The Human Cost of Operation Lone Star

Is the Biden administration, despite its legal posturing, content to abdicate some of its responsibilities on the ground and let Operation Lone Star take over?


One month ago, an incident between a group of migrants and Texas National Guard personnel made national news when several hundred migrants rushed through fences that the National Guard had erected near Gate 36 at the Juárez-El Paso border. The confrontation, and others like it, was provoked by the practices of personnel under Operation Lone Star. Under the orders of Governor Gregg Abbott, Texas National Guard has strung miles of razor wire at the border while it stands guard at the Rio Grande to turn away migrants and prevent them from surrendering themselves to Border Patrol. Through these actions, the Texas National Guard prevents Border Patrol agents from doing their jobs and in turn increases the likelihood of further confrontations.

The international border is the middle of the Rio Grande. The fencing and concertina wire are above the bank of the river, which means that when migrants and asylum seekers reach this wire, they are already in the United States. Migrants and asylum seekers who cross the river at this point are deliberately trying to surrender themselves to Border Patrol agents to begin the asylum process. This act of surrender at the border is legal, even between ports of entry. If these people were attempting to enter undetected, they would cross the border at other, more remote places.

The Texas National Guard stops people from surrendering with both ever-thickening coils of wire and with their own presence. Migrants who are looking for Border Patrol agents are ordered by Guards to go back across the river to Mexico or to find a port of entry. Guards physically block the migrants’ path, thus forcing many of them to camp between the river and the concertina wire for days. More and more people have accumulated in this very small strip of land instead of being taken in for processing. Because Border Patrol agents cannot process these migrants, they cannot begin the process of selecting those eligible for entry or deporting those who do not qualify, leaving the growing camp of migrants in legal limbo.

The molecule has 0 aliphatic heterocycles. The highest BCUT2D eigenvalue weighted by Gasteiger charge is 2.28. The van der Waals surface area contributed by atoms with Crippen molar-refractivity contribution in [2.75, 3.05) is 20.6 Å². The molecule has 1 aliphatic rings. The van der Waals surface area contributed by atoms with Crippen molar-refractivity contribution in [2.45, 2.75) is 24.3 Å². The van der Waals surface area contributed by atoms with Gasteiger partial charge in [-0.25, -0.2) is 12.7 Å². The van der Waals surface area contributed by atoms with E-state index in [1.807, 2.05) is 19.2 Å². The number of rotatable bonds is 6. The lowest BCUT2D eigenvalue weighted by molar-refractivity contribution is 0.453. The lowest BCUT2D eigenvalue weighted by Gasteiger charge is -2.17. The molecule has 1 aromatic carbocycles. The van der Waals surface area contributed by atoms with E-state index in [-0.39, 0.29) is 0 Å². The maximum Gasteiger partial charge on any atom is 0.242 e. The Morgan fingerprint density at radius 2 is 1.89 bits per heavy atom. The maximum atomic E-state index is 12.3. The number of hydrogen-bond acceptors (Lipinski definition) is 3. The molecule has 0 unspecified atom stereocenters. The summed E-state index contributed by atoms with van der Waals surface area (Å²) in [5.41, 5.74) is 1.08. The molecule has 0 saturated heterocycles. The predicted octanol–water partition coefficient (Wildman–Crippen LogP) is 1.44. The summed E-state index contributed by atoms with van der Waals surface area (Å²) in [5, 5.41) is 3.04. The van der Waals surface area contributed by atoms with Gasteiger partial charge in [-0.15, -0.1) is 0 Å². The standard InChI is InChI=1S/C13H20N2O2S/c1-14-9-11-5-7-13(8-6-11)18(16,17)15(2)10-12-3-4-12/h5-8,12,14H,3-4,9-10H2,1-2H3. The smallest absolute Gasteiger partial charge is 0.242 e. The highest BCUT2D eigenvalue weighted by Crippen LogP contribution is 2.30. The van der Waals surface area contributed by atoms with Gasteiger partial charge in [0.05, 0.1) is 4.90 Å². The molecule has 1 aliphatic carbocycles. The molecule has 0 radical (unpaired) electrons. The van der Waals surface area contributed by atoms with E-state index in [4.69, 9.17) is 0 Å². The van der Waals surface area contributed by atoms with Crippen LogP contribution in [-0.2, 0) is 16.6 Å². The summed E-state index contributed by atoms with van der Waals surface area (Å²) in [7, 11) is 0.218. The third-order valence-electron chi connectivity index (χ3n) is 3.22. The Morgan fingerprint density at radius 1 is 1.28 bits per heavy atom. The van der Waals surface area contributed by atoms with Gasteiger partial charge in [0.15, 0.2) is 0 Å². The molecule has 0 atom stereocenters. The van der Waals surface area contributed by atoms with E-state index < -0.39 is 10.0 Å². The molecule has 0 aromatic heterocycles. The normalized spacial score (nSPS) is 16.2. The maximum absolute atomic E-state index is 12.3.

The day after this confrontation, Texas National Guard personnel worked to install another layer of fence covered in coils of concertina wire, this time in the lower bed of the Rio Grande. As they worked, a contingent of National Guard personnel and Texas Department of Public Safety officers stood in front of a group of migrant families with full riot gear – shields, helmets, batons, and projectile guns. An announcement played over a loudspeaker on loop threatened migrants with arrest if they try “to cross,” even though they were already on U.S. land.

While this may seem a reasonable way of preventing migrants from making it any further into the U.S., the crux of the problem is this: If the National Guard doesn’t let these migrants surrender themselves to Border Patrol agents, what will they do instead? These families are not going to turn around and go home. They are not going to walk or ride on the tops of freight cars all the way back to the southern border of Mexico. They are not going to catch buses through one or three or seven more countries, and they are not going to go back into the jungle of the Darién Gap. The most probable outcome is that they will look for another place to cross the border. This means, usually, a place that is more remote, where they will not surrender themselves.